Medieval Glossary


In heraldry, a rose is drawn in a conventional form and never with any stalk, except when expressly directed by the words of blazon. Being sometimes argent and sometimes gules, it cannot be designated proper, but when blazoned "barbed and seeded proper," it is meant that the barbs are to be green and the seeds gold and yellow. As a mark of cadency, the rose has been used as the difference of the seventh son.

The rose gules was the badge of the Plantagenets of the house of Lancaster, and the rose argent that of York. The York rose was sometimes surrounded with rays as of the sun and termed rose en soleil.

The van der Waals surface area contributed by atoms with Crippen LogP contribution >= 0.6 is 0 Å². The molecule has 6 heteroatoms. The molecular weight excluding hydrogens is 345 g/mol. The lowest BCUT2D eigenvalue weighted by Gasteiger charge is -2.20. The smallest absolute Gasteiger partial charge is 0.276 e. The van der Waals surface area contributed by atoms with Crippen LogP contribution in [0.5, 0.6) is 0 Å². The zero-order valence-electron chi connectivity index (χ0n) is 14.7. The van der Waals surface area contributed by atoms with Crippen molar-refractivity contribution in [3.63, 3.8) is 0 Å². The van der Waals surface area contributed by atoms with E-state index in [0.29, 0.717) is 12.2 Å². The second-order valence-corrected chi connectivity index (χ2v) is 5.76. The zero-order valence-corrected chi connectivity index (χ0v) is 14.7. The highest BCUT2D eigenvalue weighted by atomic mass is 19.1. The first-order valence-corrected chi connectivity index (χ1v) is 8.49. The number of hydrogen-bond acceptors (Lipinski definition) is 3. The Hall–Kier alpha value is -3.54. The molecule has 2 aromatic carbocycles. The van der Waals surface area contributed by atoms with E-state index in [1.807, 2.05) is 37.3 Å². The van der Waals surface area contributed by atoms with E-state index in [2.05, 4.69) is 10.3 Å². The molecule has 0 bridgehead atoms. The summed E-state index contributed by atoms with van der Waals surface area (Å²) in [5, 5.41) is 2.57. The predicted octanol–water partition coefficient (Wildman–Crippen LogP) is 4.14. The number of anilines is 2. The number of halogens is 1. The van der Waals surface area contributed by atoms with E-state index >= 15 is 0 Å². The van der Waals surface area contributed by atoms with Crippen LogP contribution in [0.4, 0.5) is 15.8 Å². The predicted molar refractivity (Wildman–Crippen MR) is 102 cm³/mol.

Related term(s): Heraldry; Blazonry; Argent; Gules; Mark of Cadency; Knighthood
Category: Heraldry
Added: 07.04.06
Source information: Wilhelm, Thomas. A Military Dictionary and Gazetteer. Philadelphia: L.R. Hamersly & Co., 1881. 498.


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